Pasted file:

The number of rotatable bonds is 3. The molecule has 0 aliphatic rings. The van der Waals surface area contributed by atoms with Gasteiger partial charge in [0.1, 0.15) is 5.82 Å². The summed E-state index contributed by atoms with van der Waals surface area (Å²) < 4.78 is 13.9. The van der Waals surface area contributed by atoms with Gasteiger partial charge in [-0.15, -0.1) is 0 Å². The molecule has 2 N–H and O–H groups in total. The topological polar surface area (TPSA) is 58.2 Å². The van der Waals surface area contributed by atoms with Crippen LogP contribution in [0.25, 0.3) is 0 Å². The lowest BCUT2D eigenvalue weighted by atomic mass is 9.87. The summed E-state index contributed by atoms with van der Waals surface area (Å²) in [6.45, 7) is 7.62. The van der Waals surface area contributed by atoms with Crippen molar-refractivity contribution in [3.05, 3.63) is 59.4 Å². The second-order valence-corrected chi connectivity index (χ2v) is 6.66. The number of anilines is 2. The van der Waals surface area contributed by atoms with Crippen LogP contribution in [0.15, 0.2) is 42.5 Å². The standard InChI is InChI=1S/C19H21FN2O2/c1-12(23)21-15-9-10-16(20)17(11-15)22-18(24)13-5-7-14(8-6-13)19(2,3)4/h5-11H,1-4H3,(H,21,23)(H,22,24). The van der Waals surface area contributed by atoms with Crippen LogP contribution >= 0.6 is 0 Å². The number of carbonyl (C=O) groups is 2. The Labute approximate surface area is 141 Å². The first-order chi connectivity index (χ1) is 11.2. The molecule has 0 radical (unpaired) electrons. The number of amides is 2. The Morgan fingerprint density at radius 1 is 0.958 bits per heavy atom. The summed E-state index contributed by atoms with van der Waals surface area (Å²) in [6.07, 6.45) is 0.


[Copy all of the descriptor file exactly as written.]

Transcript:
The number of rotatable bonds is 3. The molecule has 0 aliphatic rings. The van der Waals surface area contributed by atoms with Gasteiger partial charge in [0.1, 0.15) is 5.82 Å². The summed E-state index contributed by atoms with van der Waals surface area (Å²) < 4.78 is 13.9. The van der Waals surface area contributed by atoms with Gasteiger partial charge in [-0.15, -0.1) is 0 Å². The molecule has 2 N–H and O–H groups in total. The topological polar surface area (TPSA) is 58.2 Å². The van der Waals surface area contributed by atoms with Crippen LogP contribution in [0.25, 0.3) is 0 Å². The lowest BCUT2D eigenvalue weighted by atomic mass is 9.87. The summed E-state index contributed by atoms with van der Waals surface area (Å²) in [6.45, 7) is 7.62. The van der Waals surface area contributed by atoms with Crippen molar-refractivity contribution in [3.05, 3.63) is 59.4 Å². The second-order valence-corrected chi connectivity index (χ2v) is 6.66. The number of anilines is 2. The van der Waals surface area contributed by atoms with Crippen LogP contribution in [0.15, 0.2) is 42.5 Å². The standard InChI is InChI=1S/C19H21FN2O2/c1-12(23)21-15-9-10-16(20)17(11-15)22-18(24)13-5-7-14(8-6-13)19(2,3)4/h5-11H,1-4H3,(H,21,23)(H,22,24). The van der Waals surface area contributed by atoms with Crippen LogP contribution >= 0.6 is 0 Å². The number of carbonyl (C=O) groups is 2. The Labute approximate surface area is 141 Å². The first-order chi connectivity index (χ1) is 11.2. The molecule has 0 radical (unpaired) electrons. The number of amides is 2. The Morgan fingerprint density at radius 1 is 0.958 bits per heavy atom. The summed E-state index contributed by atoms with van der Waals surface area (Å²) in [6.07, 6.45) is 0.